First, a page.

I am just tickled pink by this Firefox add-on that gives you a “free” option while shopping at Amazon:
“The timing of the ‘Pirates of the Amazon‘ launch could not have been more (un)fortunate. At the busiest time of the year for on- and offline retailers, this Firefox browser add-on offers users a download link to pirated copies of products that can normally be found in the Amazon online store.” (via)
In other words, if you look up “Pirates of the Caribbean” this is what you see:
Clicking on “Download for Free” takes you to The Pirate Bay, a Swedish BitTorrent site, where you can, should you wish to take the legal risk, in fact download a copy of the movie for free.
What does this really all mean? Well, it certainly isn’t a legitimate threat to Amazon’s bottomline – yet. It is, however, a warning to all producers of things that can be freely copied and distributed that they had better make sure the paid version is worth the price.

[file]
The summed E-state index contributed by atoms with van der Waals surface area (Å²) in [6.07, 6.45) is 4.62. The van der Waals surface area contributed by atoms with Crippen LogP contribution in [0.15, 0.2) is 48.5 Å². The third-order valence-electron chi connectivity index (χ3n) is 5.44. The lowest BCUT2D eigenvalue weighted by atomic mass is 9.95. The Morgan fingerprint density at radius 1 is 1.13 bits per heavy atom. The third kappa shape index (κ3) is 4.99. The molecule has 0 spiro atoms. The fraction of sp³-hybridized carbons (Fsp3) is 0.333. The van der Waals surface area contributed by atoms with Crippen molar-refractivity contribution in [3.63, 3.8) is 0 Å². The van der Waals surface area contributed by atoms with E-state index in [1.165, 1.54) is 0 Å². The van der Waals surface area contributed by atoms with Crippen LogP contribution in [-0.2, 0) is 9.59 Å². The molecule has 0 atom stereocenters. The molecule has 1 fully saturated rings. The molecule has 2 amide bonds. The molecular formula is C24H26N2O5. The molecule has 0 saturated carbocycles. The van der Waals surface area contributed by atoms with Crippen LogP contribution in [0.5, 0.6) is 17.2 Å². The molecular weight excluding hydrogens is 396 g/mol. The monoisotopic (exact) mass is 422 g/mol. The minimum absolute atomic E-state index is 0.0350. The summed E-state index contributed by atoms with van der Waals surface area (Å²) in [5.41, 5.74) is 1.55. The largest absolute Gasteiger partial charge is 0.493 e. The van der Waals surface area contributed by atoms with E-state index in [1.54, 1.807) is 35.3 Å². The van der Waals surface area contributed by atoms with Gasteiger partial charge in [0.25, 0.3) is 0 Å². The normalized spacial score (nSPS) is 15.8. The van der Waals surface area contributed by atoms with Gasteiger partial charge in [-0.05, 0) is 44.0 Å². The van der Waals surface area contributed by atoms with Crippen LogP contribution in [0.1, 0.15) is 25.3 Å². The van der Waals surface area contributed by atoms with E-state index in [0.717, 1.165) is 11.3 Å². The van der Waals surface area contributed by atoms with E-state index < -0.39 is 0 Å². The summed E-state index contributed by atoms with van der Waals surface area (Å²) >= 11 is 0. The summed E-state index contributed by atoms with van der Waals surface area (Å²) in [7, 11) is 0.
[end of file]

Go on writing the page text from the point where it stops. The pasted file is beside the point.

There is a really cool piece over on TechDirt about a series of experiments designed to look at the effect of “free”
“Ariely discusses an experiment he ran with children at Halloween. He first gave them all three Hershey kisses. Then he held up two Snickers bars — one tiny one and one large one. He offered to trade them the small one for one kiss and the large one for two kisses. Most kids quickly made the trade for the larger Snickers bar — which is a perfectly rational move.
He then changed the terms of the experiment. He offered to give kids the small Snickers bar for “free” or the large one for one Hershey kiss. Most kids now took the free small Snickers bar — even though they are worse off in that case. Having two Hersheys kisses and the big Snickers bar providers more chocolate than three kisses and the small bar — but the impact of “free” got them even more interested. Ariely ran more similar experiments (economist Tyler Cowen wrote about one recently) and found that again and again people overpay for free. ”